Friday marks the one-year anniversary of President Obama's pledge to close the detention facility at Guantanamo Bay within the year. And, as anyone who has paid any attention to national security matters knows, the deadline will not be meant.
In fact, on Thursday the White House announced that they did not have a time frame for shutting Gitmo down.
"I don't know when the process will be done," Press Secretary Robert Gibbs said during the daily briefing. "I know they made great progress... establishing first and foremost case files and recommendations of who indeed was there and why. There has been progress on that. There has been progress on issue of citing a new detention facility. The president won't meet the deadline he laid out a year ago, but the president, his national security team, the generals in Iraq and Afghanistan understand the support for al Qaeda that Guantanamo provides them, in recruiting, in attracting those that seek to do us harm.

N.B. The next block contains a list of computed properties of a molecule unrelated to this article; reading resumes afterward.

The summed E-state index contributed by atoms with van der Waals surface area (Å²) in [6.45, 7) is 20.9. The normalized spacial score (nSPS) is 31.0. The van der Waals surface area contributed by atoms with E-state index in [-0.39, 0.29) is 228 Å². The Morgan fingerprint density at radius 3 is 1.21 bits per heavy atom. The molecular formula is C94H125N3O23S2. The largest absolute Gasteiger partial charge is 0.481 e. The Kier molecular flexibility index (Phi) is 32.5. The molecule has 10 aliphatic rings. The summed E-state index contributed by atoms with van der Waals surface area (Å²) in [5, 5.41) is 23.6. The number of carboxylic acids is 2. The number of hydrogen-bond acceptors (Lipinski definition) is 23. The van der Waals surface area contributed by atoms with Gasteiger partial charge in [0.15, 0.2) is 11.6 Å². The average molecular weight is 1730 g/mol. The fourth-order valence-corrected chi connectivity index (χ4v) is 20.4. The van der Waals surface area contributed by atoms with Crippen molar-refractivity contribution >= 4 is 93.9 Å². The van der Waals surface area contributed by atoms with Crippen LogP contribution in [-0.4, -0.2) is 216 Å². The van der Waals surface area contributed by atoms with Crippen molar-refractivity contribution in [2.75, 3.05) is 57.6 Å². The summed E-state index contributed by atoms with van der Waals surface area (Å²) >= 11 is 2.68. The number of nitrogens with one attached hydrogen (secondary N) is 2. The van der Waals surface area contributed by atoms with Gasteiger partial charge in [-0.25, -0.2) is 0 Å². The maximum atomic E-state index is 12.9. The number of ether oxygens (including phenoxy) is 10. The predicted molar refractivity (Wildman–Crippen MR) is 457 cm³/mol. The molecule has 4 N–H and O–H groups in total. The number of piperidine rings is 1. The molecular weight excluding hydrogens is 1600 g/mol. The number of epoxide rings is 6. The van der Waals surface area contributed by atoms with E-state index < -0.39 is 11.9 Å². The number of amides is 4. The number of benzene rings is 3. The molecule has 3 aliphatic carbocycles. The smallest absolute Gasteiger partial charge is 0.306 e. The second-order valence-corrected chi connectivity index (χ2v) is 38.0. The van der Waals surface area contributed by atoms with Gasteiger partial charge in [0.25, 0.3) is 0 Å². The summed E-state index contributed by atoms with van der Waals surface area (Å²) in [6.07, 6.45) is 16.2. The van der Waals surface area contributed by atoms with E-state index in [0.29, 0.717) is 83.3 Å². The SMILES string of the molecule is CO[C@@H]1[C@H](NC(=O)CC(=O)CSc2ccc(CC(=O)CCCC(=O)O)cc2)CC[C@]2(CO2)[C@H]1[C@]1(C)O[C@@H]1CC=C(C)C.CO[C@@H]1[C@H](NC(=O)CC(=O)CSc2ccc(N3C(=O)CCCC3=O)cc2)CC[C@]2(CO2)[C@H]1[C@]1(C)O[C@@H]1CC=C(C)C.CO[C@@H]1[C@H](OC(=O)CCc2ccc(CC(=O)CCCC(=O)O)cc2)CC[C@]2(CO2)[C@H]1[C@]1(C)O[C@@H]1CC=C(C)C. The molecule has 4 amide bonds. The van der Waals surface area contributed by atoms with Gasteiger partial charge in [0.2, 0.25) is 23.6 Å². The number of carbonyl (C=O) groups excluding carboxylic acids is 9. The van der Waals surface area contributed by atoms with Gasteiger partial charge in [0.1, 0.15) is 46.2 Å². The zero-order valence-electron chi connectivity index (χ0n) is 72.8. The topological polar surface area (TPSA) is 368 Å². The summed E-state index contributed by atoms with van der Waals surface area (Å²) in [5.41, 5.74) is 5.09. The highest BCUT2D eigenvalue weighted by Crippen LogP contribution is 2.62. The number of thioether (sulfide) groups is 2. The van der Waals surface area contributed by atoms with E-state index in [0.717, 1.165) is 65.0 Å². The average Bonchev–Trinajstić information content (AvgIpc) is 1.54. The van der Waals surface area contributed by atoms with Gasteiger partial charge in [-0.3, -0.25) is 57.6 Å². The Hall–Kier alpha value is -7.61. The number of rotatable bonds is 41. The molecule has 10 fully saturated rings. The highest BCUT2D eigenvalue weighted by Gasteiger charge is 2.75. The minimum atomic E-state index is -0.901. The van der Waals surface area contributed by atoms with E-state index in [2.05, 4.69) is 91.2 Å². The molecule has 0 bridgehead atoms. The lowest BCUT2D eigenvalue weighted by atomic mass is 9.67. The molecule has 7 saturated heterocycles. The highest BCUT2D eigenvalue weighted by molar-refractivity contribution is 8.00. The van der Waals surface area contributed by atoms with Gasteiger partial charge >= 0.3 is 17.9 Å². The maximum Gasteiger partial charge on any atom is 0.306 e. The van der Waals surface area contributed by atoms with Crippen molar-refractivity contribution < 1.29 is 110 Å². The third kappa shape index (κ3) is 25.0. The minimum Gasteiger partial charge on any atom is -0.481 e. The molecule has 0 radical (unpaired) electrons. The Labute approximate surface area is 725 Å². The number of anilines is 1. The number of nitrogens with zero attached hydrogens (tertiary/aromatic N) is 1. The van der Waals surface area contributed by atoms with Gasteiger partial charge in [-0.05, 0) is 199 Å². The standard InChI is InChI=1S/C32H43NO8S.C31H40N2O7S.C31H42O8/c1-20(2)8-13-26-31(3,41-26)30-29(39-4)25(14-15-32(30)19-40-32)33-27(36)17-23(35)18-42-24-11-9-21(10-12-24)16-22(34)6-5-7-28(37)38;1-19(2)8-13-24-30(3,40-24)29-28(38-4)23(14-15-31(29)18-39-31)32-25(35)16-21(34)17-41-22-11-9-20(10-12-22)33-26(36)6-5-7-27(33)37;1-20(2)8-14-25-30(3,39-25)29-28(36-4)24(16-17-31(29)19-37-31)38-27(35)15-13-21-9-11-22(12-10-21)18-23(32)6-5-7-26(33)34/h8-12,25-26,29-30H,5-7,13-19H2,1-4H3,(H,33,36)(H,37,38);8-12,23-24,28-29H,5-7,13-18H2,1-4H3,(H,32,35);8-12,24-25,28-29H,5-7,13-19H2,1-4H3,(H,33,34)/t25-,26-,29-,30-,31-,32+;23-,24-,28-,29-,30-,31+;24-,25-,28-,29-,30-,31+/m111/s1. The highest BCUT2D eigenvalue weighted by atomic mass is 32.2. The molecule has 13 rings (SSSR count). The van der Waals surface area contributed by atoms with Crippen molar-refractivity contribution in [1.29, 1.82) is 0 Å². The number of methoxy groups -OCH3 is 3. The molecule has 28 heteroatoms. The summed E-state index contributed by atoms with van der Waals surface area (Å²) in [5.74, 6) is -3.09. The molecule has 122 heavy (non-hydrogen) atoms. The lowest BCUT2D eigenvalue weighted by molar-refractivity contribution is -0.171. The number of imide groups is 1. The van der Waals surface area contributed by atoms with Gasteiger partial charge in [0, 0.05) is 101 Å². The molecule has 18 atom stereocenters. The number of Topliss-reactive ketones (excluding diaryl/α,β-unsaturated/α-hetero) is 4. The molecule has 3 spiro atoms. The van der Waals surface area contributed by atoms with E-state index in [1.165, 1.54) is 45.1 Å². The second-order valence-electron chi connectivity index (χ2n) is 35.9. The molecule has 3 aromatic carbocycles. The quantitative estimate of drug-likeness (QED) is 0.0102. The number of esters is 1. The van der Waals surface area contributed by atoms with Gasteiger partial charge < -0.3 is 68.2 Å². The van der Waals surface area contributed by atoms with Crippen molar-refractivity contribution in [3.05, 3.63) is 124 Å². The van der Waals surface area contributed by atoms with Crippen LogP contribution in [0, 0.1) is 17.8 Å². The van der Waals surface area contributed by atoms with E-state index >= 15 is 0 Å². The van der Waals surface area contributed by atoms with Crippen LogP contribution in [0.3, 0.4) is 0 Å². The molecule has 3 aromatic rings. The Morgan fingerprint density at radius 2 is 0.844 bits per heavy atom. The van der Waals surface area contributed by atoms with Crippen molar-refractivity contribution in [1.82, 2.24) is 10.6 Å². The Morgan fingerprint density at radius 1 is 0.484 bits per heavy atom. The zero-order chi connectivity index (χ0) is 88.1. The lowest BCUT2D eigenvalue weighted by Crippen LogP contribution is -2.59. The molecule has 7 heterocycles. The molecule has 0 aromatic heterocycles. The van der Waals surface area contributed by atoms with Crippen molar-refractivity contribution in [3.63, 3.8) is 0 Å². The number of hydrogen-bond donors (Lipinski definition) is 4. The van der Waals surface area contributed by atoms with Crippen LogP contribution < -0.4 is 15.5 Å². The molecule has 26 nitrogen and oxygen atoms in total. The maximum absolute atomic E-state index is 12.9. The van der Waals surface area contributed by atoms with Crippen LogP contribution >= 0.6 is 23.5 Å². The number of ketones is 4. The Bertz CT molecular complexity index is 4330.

"To keep the American people safe the president pledged to close Guantanamo Bay and he will do that," Gibbs added.
There has been progress on many of the issues Gibbs noted: including pinpointing the Thompson facility in Illinois as a replacement site. But as the one year anniversary of Obama's call to close Gitmo approaches, the issue seems far from settled in the realm of politics.
If anything, the recent election of Senator Scott Brown (R-Mass.) makes it abundantly clear that Cheney-like national security policy (of indefinite detentions, waterboarding, and militarism) is still very much is the crux of the GOP platform -- and that the American public doesn't necessarily find that all too repugnant.